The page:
xxxxx Research Center

Palo Alto
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From Eric Hanson, a senior manager at Microsoft:

“Changing CISE to a teaching department will greatly reduce the ability to attract quality graduate and undergraduate students. The best students want to be taught by strong faculty in classes with other top students. The best people who want careers in computing will stay away from UF. This will hurt the Florida economy and diminish the stature of UF. Microsoft appreciates the ability to recruit UF students who have been trained by strong research-oriented faculty, at both the graduate and undergraduate levels.”


One Response to “Letters from Industry”

  1. Dear All,

    The job market for computer science graduates has never been so hot. I know this because I am the Director of R&D at Identified.com, an analytics company specialized in career development and recruitment. One of the services we provide is matching recruiters with available candidates. We also study the job market very closely on a semi-real time basis using 100s of millions of indexed profiles.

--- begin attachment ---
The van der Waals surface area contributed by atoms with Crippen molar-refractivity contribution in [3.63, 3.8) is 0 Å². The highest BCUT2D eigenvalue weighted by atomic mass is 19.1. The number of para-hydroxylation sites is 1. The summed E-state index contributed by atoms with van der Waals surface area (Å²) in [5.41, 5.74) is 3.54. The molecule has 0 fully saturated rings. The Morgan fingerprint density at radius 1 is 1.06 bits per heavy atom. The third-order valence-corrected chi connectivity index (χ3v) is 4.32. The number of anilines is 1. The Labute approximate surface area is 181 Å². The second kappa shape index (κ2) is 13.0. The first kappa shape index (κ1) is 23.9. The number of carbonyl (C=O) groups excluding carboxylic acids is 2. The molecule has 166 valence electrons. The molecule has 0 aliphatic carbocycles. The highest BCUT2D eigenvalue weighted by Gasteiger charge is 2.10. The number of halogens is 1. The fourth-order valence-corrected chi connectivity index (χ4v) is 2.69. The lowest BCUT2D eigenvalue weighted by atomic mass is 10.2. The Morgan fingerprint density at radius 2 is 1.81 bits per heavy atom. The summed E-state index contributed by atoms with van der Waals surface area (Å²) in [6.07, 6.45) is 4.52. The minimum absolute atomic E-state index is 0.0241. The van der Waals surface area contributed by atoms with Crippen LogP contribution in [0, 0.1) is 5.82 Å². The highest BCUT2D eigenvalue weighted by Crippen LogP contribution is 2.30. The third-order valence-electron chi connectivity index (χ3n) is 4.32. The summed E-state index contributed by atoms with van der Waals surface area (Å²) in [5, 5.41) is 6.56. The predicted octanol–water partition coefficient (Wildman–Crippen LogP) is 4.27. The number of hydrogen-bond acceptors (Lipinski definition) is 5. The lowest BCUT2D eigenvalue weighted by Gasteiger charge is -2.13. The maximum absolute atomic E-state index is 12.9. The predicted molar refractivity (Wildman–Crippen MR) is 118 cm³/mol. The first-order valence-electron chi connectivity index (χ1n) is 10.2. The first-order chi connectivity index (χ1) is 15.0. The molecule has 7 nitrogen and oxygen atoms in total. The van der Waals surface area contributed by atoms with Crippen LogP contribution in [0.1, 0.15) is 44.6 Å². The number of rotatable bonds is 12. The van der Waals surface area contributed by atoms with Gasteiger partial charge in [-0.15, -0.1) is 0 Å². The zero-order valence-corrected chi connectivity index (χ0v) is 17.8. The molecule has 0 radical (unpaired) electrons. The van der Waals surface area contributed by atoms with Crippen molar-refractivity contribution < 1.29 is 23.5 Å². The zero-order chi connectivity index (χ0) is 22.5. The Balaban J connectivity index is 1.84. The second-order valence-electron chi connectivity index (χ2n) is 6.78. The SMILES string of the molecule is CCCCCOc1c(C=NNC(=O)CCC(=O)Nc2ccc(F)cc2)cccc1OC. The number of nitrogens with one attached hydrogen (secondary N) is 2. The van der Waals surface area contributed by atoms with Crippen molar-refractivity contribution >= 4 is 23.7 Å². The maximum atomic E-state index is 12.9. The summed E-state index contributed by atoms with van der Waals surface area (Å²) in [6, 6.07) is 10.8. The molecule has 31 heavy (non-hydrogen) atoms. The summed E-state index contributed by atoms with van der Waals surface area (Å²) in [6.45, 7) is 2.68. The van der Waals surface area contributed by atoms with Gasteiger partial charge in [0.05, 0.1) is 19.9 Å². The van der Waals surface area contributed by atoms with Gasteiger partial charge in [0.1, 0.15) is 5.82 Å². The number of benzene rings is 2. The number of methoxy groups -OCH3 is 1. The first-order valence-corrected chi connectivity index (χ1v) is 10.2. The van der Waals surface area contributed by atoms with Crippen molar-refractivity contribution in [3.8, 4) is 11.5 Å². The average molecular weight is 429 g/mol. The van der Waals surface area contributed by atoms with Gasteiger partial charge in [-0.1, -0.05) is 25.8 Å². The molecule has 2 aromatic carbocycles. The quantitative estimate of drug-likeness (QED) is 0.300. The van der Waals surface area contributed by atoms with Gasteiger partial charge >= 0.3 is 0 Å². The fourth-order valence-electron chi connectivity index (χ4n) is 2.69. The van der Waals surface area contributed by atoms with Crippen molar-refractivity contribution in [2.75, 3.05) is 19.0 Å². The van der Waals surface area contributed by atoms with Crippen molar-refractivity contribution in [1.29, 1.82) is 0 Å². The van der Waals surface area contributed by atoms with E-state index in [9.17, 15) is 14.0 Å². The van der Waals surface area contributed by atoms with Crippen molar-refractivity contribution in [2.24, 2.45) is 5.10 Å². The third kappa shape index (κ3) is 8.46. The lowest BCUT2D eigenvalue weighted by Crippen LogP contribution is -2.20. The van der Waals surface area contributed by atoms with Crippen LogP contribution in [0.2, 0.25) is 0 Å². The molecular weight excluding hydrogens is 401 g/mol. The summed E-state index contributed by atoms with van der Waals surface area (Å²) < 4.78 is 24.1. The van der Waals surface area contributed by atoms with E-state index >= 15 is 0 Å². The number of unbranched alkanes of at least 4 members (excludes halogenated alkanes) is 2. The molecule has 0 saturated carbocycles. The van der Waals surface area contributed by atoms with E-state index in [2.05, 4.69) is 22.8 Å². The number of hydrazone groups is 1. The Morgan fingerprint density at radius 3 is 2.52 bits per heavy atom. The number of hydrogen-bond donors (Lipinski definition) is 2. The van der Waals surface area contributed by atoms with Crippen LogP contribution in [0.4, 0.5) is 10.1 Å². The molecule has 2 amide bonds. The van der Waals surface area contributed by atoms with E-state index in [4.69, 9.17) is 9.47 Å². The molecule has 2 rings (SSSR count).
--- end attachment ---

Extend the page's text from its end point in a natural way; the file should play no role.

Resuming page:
What we have found is that computer science is the hottest area for high salaried jobs. It is so hot that recruiters complain that there is less than 1 qualified candidate for every 5 job openings. It is so hot that recruiters who sign in a good number of candidates end up making more money than anyone else in the company (yes, sometimes even more than CEO). It is so hot that many large companies buy start-ups for millions for the sole reason of recruiting their talent. The trend is expected to continue to increase, and, by every reasonable analysis, even explode. The market in the future will require even more specialized computer scientists to deal with the massive data flood we’re heading into [1, 2].